PSLV lift-off with added features

The upcoming mission will see a new variant of the PSLV in use

January 12, 2019 11:09 pm | Updated January 25, 2019 11:01 am IST - Thiruvananthapuram

With the Indian Space Research Organisation (ISRO) planning to keep the fourth and final stage of the Polar Satellite Launch Vehicle (PSLV) ‘alive’ in space as a useful ‘orbital platform’, the rocket — popularly dubbed ISRO’s trusted workhorse — is getting added features.

Set for lift-off this month with the Microsat-R payload, the upcoming PSLV-C44 mission will see a new variant of the PSLV in use.

This variant, tagged PSLV-DL, will be the first to sport two strap-on boosters for providing added thrust.

Lithium-ion cells

Its final and fourth stage — PS4 — will be equipped with lithium-ion batteries, but no solar panels.

An in-house technology, the lithium-ion cells are critical to keep the spent stage in orbit. Solar panels will be added, in all likelihood, in the next mission, VSSC director S. Somanath says.

The ISRO had hit upon the idea of transforming the expendable fourth stage into a makeshift satellite to reduce space debris.

In normal scenario, the initial stages of the rocket, once they detach, drop back into the sea.


However, stage four, after releasing the payload, wanders around in space as junk.

If the ISRO plan is successful, the spent stage will be automatically ‘recycled’ into a valuable platform for space-based experiments.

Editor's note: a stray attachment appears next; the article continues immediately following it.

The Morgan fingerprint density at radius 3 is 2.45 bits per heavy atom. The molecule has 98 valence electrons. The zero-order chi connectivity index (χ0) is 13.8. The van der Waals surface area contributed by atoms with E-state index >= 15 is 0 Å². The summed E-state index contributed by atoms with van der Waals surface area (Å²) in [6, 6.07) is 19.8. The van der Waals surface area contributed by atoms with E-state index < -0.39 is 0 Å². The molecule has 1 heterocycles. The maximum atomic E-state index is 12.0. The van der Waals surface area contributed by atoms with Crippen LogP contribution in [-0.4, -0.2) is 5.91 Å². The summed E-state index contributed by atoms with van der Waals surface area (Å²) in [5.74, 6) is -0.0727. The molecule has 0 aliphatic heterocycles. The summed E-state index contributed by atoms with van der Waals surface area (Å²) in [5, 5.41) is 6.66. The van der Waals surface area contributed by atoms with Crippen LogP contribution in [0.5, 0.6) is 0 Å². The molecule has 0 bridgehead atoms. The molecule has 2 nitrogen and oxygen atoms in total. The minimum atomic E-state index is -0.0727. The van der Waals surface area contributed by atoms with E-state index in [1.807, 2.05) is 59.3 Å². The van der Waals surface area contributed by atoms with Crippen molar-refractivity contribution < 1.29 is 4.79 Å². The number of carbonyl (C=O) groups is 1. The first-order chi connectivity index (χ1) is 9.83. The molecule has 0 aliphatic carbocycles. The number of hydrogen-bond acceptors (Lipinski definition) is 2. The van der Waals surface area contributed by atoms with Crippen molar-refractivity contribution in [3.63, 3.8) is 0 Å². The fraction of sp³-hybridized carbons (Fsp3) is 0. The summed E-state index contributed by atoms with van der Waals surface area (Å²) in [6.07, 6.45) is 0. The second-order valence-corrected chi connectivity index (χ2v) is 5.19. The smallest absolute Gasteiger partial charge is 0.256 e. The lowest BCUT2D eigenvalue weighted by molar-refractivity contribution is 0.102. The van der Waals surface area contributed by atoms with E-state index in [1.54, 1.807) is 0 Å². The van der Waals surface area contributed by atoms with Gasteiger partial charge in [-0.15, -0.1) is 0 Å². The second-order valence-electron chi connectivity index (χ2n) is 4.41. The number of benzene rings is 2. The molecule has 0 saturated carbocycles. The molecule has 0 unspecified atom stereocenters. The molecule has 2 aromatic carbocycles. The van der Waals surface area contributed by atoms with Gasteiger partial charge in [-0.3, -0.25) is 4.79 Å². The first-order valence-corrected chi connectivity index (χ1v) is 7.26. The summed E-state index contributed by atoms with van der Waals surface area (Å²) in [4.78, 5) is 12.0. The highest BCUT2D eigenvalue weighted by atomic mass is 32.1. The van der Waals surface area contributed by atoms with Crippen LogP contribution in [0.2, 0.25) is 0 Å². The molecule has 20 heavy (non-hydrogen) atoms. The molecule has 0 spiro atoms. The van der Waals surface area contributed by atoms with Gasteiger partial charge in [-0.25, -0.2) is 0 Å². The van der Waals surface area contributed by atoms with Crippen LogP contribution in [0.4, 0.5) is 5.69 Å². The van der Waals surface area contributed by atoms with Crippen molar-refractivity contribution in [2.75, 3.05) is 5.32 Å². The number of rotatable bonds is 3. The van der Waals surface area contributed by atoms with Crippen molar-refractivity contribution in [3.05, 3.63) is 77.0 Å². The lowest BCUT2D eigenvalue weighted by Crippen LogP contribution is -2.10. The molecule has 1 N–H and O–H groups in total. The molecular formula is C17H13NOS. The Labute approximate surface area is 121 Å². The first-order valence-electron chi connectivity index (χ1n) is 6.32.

The VSSC director said that the ISRO would perfect the technology with tests spread over multiple missions.

“We are doing it incrementally. In the PSLV-C44 mission, the platform will be demonstrated. “We have to show that the PS4 stage can be kept ‘alive’ for more than one orbit. After the regular payloads are injected into their orbits, we will shift the spent stage to another orbit and keep it there and demonstrate that it is live,” he said.

On the C44 mission, the ISRO will also test the downloading of data from the stage to the ground station. In subsequent missions, the space agency will carry out experiments using the platform.

A number of experiments are under consideration, though nothing has been finalised. The PSLV, which first flew successfully in 1994, has evolved over the years.

Of the current configurations in use, PSLV-XL employs six strap-on boosters while the ‘core alone’ has none.

Twin boosters

On the new ‘DL’ type, the twin boosters will burn at lift-off to give additional thrust to the rocket. The boosters will carry 12 tonnes of propellant.

In all other respects, the 44-metre-tall PSLV will have standard features.

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